Today, with one eye on the clock which has robbed me of a precious hour, I am sharing a thought-provoking devotional post from 843 Acres, on viewing our lives as a work of art “in progress”…
So far from demanding of the Lord, “What are You making?” (see Isaiah 45:9), we can choose to submit ourselves to the brush, to the wheel…and wait. Such receptivity requires contentment and trust, two excellent character traits to cultivate during this season.
Here is the devotional–the emphasis is mine.
Art: In defining art, Oscar Wilde once wrote, “The temperament to which Art appeals … is the temperament of receptivity. That is all … The spectator is to be receptive. He is to be the violin on which the master is to play.
And the more completely he can suppress his own silly views, his own foolish prejudices, his own absurd ideas of what Art should be, or should not be, the more likely he is to understand and appreciate the work of art in question.” What if we defined life as Wilde defined art? That is, what if we saw our everyday struggles or frustrations not as impediments in our schedules, but as strokes in a painting?
What if we gave up our expectations and just received?
Paul: In his letter to the Ephesians, Paul says that we are God’s “handiwork” or “workmanship” or “masterpiece”—created in Christ Jesus to do good works. (Eph.2:10) He calls us a work of art with a purpose. Here, in 2 Corinthians 7, Paul shows us that his life was chiseled and painted with “afflictions, hardships, calamities, beatings, imprisonments, riots, labors, sleepless nights, hunger.”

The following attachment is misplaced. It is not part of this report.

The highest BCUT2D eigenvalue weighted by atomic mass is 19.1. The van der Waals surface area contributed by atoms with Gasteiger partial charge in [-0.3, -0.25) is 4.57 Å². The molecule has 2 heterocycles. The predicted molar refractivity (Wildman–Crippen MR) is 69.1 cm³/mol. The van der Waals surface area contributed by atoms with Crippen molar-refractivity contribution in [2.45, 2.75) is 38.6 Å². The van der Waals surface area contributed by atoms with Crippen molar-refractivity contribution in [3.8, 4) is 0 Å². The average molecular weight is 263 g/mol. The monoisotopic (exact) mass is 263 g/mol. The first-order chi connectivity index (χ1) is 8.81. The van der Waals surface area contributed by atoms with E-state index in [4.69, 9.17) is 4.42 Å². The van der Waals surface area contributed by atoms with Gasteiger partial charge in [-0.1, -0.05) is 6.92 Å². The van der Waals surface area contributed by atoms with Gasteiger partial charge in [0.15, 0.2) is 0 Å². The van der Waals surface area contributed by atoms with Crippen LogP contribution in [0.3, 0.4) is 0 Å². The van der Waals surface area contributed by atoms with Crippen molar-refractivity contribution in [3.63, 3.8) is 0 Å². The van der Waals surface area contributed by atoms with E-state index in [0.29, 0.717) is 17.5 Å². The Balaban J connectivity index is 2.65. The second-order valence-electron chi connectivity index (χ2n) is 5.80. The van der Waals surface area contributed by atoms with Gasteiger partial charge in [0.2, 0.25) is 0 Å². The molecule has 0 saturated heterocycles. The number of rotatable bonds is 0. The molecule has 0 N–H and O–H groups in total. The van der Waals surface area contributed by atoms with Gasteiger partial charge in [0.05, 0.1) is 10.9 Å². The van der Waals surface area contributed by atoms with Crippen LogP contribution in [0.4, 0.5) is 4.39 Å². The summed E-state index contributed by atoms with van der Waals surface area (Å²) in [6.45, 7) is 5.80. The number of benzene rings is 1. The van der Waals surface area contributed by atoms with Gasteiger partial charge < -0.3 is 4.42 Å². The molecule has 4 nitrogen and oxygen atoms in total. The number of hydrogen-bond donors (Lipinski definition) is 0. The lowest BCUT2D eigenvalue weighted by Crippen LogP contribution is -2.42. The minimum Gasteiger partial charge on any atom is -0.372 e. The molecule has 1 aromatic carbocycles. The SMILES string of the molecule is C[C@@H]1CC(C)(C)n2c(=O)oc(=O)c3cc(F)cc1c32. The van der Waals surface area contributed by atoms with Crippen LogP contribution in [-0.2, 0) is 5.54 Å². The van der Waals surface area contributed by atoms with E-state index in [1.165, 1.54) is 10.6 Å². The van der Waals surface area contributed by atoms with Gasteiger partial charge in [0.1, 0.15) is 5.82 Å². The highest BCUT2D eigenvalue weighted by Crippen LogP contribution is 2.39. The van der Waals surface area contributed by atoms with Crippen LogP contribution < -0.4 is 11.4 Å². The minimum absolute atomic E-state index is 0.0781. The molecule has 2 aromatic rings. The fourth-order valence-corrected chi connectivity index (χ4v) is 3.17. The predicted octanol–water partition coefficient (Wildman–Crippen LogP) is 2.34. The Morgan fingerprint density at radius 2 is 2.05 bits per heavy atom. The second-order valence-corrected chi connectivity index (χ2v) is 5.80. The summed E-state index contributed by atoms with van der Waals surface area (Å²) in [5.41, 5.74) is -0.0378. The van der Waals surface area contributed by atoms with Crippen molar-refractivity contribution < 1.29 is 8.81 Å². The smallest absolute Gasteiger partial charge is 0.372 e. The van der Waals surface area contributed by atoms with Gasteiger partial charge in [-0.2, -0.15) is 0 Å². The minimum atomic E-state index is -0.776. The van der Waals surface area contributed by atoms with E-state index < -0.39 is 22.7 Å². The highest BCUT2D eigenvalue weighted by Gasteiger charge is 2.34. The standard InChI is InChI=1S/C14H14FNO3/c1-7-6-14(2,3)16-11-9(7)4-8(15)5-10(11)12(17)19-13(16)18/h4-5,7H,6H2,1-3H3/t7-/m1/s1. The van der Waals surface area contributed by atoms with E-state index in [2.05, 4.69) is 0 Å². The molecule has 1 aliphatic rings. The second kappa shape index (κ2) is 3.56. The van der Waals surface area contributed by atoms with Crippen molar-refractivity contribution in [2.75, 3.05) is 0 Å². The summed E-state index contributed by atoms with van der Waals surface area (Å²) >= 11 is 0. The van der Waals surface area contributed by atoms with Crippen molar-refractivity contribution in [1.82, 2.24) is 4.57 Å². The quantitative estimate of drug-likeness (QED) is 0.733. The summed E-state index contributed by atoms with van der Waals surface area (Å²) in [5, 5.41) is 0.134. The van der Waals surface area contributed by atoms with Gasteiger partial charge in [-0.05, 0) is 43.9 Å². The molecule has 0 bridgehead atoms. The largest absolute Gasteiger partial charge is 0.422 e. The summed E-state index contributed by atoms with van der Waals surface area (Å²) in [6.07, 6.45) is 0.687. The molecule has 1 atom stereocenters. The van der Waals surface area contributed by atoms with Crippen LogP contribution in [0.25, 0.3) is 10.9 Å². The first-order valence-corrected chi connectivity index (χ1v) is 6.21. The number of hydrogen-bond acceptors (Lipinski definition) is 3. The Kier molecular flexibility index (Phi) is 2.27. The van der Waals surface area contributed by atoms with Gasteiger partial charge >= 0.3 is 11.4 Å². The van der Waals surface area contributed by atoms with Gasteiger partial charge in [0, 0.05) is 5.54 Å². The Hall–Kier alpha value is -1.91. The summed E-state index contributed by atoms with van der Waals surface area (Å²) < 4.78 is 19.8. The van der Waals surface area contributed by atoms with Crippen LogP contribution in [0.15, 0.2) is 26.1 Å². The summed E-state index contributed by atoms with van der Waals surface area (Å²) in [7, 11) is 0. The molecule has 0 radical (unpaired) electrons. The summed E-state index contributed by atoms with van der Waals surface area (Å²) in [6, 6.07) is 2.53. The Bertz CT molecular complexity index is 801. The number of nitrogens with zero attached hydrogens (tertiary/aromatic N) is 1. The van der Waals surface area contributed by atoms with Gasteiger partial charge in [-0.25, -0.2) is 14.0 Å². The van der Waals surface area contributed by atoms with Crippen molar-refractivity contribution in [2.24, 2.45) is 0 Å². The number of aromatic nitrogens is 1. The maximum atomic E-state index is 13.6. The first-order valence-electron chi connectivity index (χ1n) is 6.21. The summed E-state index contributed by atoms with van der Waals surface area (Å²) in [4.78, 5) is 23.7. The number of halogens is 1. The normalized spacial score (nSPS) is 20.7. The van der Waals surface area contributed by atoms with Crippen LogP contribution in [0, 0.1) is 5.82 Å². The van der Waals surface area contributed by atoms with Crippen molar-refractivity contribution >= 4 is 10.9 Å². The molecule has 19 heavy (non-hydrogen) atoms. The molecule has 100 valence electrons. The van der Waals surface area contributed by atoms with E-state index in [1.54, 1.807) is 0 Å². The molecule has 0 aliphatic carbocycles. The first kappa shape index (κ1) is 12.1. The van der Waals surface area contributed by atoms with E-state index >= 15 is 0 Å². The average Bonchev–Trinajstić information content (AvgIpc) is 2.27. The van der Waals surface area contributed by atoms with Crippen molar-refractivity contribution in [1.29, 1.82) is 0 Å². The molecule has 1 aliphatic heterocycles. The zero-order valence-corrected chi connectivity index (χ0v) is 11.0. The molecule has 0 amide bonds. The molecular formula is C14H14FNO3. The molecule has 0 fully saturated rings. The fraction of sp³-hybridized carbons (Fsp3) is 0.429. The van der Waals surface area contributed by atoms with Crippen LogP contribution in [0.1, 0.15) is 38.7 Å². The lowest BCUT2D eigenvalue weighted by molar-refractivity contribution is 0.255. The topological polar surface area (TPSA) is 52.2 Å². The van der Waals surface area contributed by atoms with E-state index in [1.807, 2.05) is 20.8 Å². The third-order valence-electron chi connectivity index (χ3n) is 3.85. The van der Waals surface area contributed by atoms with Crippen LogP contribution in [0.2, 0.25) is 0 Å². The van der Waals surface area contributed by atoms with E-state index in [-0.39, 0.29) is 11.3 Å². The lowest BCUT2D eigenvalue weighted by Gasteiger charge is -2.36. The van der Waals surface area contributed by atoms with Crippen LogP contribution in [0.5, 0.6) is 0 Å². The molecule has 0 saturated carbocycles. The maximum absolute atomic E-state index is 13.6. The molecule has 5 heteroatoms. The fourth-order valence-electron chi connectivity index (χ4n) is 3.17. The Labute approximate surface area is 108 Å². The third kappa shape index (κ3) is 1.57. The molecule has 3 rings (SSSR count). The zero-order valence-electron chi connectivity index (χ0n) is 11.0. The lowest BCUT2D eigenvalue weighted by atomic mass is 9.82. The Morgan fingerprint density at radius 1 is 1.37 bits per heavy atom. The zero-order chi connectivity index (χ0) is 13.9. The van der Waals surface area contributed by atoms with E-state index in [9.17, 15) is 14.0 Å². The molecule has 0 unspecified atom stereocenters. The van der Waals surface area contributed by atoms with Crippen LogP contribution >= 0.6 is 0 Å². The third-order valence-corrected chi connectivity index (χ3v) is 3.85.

Yet the great work of art that came from his sufferings was the vibrant life of the church: “We put no obstacles in anyone’s way so that no fault may be found with our ministry … We have spoken freely to you, Corinthians; our heart is wide open. You are not restricted by us, but you are restricted by your own affections. In return (I speak as to children) widen your hearts also.”
Whatever: Paul approached his life as a work of art crafted by the Great Artist. In Wilde’s terms, Paul had a temperament of receptivity—“Whatever, Lord. Whatever you want to do with me, do it. I give up my silly views, my foolish prejudices, my absurd ideas of what my life should or should not be, so that I may know you and draw others into knowing you, too.”
Prayer: Lord, Creating art can be messy and uncertain and inefficient. Yet that is what you are doing with us. You are painting and chiseling all of us—together—to be your church, your people, your bride. During this Lenten season, open our eyes to see your handiwork as you see it. May we have hearts with temperaments of receptivity. Amen.
For your Sunday, below is a great old offering from John Michael and Terry Talbot which I hadn’t heard in years, based on Psalm 51: